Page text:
In the statistical analysis it was observed that although the RLL and LLL showed different diameters in the second and third levels, this was not considered significant, since it was too small and therefore one single group was formed for correlation with BMI (Table 1).



In the analysis of the diameters and BMI the explanation factor (r2) of Spearman test was applied and a very weak correlation between these values was observed. Thus, it did not represent any statistical relevance (Table 2).




As the techniques for diagnosing and treating varicosities in the lower limbs evolve, vascular surgeons will need anatomical and functional information about the superficial venous system for an adequate therapeutic planning.8 Changes that cannot be detected in clinical examination such as solear and gastrocnemius vein dilation, anatomical variation of the course and venous junction, presence of tributaries of the pudenda veins, Giacomini veins, presence of dilation and segmental reflux can be detected with color-flow duplex scanning, allowing an approach for each situation to be determined.2 They also provide anatomical information about the GSV including size, patency, course, varicosities, double segments, and tributaries.3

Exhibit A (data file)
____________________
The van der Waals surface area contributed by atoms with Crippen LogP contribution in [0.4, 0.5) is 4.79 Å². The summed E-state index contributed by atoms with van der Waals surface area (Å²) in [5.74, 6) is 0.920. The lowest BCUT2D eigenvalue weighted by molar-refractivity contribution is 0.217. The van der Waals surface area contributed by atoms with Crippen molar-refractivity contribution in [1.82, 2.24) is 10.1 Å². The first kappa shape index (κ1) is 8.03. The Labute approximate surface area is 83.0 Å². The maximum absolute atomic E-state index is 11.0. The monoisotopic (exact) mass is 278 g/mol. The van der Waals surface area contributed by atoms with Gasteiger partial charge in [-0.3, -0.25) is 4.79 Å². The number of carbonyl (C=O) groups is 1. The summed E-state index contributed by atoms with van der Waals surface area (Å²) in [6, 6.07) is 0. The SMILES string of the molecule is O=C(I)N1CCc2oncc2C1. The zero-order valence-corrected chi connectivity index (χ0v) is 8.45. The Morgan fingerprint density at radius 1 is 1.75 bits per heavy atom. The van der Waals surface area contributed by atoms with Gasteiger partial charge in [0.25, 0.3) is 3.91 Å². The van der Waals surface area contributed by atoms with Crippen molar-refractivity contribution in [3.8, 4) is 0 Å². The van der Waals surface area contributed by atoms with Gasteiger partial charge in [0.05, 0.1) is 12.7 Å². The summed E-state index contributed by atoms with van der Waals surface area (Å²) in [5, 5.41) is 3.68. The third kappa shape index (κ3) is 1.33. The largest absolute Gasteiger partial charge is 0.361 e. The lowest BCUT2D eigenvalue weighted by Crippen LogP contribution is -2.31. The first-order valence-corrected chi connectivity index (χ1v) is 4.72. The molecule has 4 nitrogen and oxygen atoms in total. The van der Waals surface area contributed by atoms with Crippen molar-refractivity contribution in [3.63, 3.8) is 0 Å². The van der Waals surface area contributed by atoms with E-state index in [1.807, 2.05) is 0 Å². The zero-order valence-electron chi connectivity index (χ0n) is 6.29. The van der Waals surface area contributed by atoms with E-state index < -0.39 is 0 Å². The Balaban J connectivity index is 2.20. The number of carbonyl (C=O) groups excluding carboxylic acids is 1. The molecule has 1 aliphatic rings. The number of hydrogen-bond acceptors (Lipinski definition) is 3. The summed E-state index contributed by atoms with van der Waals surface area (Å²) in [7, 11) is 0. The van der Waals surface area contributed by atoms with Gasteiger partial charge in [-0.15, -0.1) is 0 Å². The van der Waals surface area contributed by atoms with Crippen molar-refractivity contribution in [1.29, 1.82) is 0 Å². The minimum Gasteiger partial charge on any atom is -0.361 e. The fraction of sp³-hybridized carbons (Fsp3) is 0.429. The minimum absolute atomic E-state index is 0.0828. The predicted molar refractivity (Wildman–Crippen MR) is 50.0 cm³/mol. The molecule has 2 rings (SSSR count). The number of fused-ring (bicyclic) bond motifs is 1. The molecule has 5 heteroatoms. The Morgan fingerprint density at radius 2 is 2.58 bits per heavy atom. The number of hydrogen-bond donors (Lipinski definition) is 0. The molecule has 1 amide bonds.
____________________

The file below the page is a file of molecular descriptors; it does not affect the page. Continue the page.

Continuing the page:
The use of the GSV in the revascularization of the myocardium and peripheral arteries, despite being performed with their full exposition, can be previously evaluated, which will help the procedures and provide information about the degree of success of the surgery.1,2,9 A study carried out with the use of color-flow duplex scanning reported the importance in assessing the GSV prior to the realization of infrainguinal revascularization as it would help the access to the vein and its use as a graft.3 Shah et al., although phlebography was used to evaluate the vein in the pre-operative of revascularization, agreed that previously knowing the venous anatomy is very important.1

In the study undertaken by Caggiati & Ricci in order to analyze the anatomy of GSV, it was published that the caliber of the GSV was constant in 59.3% of the assessed limbs. Only a mild and progressive increase in caliber could be observed from the leg to the thigh (mean caliber 2.82 ± 0.35 mm at leg, 3.64 ± 0.52 mm at thigh). In these limbs, the mean caliber of the GSV showed a great individual variability, ranging from 1.8 to 6.2 mm (mean value: 2.83 ± 1.22).9 The result of the present study was similar to the one mentioned above by the progressive increase of the proximal diameter and also by the variability of the diameter of the GSV.

Other studies show that the analysis of the diameter of the GSV and perforator veins is necessary to determine the probability of reflux and description of its standards referring to the diameter as an absolute number.2,9-11